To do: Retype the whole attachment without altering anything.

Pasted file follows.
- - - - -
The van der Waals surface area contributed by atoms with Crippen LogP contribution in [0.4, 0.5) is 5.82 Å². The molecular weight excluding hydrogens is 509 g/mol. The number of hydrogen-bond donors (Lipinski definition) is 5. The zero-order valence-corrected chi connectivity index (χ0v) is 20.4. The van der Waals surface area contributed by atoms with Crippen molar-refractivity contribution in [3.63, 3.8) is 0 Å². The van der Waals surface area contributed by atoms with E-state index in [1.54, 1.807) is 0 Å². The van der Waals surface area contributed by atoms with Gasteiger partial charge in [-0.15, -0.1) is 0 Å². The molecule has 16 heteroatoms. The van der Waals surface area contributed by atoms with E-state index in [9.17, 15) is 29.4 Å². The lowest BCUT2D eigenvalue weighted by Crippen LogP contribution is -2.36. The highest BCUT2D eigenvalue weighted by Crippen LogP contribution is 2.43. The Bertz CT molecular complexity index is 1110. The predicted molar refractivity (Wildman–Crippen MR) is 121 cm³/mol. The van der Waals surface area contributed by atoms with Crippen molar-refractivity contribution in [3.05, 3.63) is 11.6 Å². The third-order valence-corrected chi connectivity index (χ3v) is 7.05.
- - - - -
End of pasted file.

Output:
The van der Waals surface area contributed by atoms with Crippen LogP contribution in [0.4, 0.5) is 5.82 Å². The molecular weight excluding hydrogens is 509 g/mol. The number of hydrogen-bond donors (Lipinski definition) is 5. The zero-order valence-corrected chi connectivity index (χ0v) is 20.4. The van der Waals surface area contributed by atoms with Crippen molar-refractivity contribution in [3.63, 3.8) is 0 Å². The van der Waals surface area contributed by atoms with E-state index in [1.54, 1.807) is 0 Å². The van der Waals surface area contributed by atoms with Gasteiger partial charge in [-0.15, -0.1) is 0 Å². The molecule has 16 heteroatoms. The van der Waals surface area contributed by atoms with E-state index in [9.17, 15) is 29.4 Å². The lowest BCUT2D eigenvalue weighted by Crippen LogP contribution is -2.36. The highest BCUT2D eigenvalue weighted by Crippen LogP contribution is 2.43. The Bertz CT molecular complexity index is 1110. The predicted molar refractivity (Wildman–Crippen MR) is 121 cm³/mol. The van der Waals surface area contributed by atoms with Crippen molar-refractivity contribution in [3.05, 3.63) is 11.6 Å². The third-order valence-corrected chi connectivity index (χ3v) is 7.05.